Amnesty International says Myanmar security forces are using crimes against humanity in a targeted, systematic and widespread campaign of violence to drive Rohingyas out of Rakhine state.
In their latest report on the crisis on Wednesday, the rights organisation says dozens of eyewitnesses have accused specific units of using murder, rape and burning.
“In this orchestrated campaign, Myanmar’s security forces have brutally meted out revenge on the entire Rohingya population of northern Rakhine State, in an apparent attempt to permanently drive them out of the country,” said Amnesty International Crisis Response Director Tirana Hassan, reports bdnews24.
“These atrocities continue to fuel the region’s worst refugee crisis in decades.”
“Exposing these heinous crimes is the first step on the long road to justice. Those responsible must be held to account; Myanmar’s military can’t simply sweep serious violations under the carpet by announcing another sham internal investigation. The Commander-in-Chief, Senior General Min Aung Hlaing, must take immediate action to stop his troops from committing atrocities.”
The organisation says the interviews are corroborated by satellite imagery and data and photo and video evidence. The operation thus amounts to a ‘widespread and systematic attack, amounting to crimes against humanity’, it said.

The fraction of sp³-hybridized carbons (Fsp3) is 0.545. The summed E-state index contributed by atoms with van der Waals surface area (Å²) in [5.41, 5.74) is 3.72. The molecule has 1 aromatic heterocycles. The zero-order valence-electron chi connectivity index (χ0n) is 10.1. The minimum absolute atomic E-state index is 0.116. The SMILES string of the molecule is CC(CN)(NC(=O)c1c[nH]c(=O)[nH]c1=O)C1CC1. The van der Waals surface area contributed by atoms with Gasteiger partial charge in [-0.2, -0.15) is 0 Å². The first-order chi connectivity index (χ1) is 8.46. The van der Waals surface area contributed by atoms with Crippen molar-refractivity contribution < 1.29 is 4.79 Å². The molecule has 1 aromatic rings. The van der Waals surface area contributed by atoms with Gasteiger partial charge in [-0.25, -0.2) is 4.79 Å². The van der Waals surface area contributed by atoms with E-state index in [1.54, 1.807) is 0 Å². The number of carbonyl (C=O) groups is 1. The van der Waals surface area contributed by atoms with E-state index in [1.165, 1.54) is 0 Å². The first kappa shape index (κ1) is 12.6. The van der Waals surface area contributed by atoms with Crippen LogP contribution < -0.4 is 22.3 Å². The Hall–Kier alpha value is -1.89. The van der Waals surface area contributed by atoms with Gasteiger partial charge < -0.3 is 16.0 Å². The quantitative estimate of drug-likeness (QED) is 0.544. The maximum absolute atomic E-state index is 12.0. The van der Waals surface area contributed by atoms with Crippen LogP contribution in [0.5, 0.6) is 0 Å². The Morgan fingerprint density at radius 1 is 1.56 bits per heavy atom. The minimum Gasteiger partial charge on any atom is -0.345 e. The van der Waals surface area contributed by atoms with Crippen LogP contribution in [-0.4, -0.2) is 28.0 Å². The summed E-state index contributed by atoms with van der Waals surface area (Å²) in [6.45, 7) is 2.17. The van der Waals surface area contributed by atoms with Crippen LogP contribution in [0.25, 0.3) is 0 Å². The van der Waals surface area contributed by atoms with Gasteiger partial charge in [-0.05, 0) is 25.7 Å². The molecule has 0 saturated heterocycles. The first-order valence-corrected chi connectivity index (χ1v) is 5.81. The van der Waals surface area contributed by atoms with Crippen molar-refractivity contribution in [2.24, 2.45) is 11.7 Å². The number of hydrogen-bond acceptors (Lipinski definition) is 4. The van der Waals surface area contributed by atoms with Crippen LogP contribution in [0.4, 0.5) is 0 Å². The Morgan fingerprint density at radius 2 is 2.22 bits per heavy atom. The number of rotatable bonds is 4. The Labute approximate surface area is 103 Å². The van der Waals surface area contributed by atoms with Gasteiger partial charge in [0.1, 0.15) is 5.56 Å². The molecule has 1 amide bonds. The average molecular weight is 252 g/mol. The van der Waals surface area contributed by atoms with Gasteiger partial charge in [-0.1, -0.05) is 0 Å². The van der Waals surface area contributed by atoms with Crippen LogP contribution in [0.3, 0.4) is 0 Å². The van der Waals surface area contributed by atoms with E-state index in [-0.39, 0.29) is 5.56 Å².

Amnesty says it has documented murder, deportation and forcible displacement, torture, rape and other sexual violence, persecution, and other inhumane acts such as denying food and other life-saving provisions, which are all considered crimes against humanity at the International Criminal Court.
The testimonies include accounts from 120 Rohingya refugees who fled to Bangladesh in recent weeks and 30 interviews with medical professionals, aid workers, journalists and Bangladeshi officials.
Following ARSA attacks on Aug 25, Myanmar security forces surrounded Rohingya villages in Rakhine and opened fire, killing or seriously injuring hundreds of people, Amnesty said.
This was repeated in ‘in dozens of villages across Maungdaw, Rathedaung, and Buthidaung townships’.
Amnesty says it has documented the killings of a dozen people in Chein Kar Li, Koe Tan Kauk, and Chut Pyin villages in Rathedaung Township; and Inn Din and Min Gyi, in Maungdaw Township. The death tolls were highest in Chut Pyin and Min Gyi, where the organisation estimates scores were killed.
The Amnesty report included interviews with seven Rohingya survivors of sexual violence by Myanmar security forces.
It also found remote satellite sensing evidence of at least 156 large fires in Rakhine since Aug 25, but says it may be an underestimate.
On Tuesday, rights organisation Human Rights Watch released a separate report that claimed to have satellite evidence that 288 Rohingya villages had been burned in Rakhine state.
Over half a million Rohingya refugees have crossed the border into Bangladesh since the military operation began on Aug 25.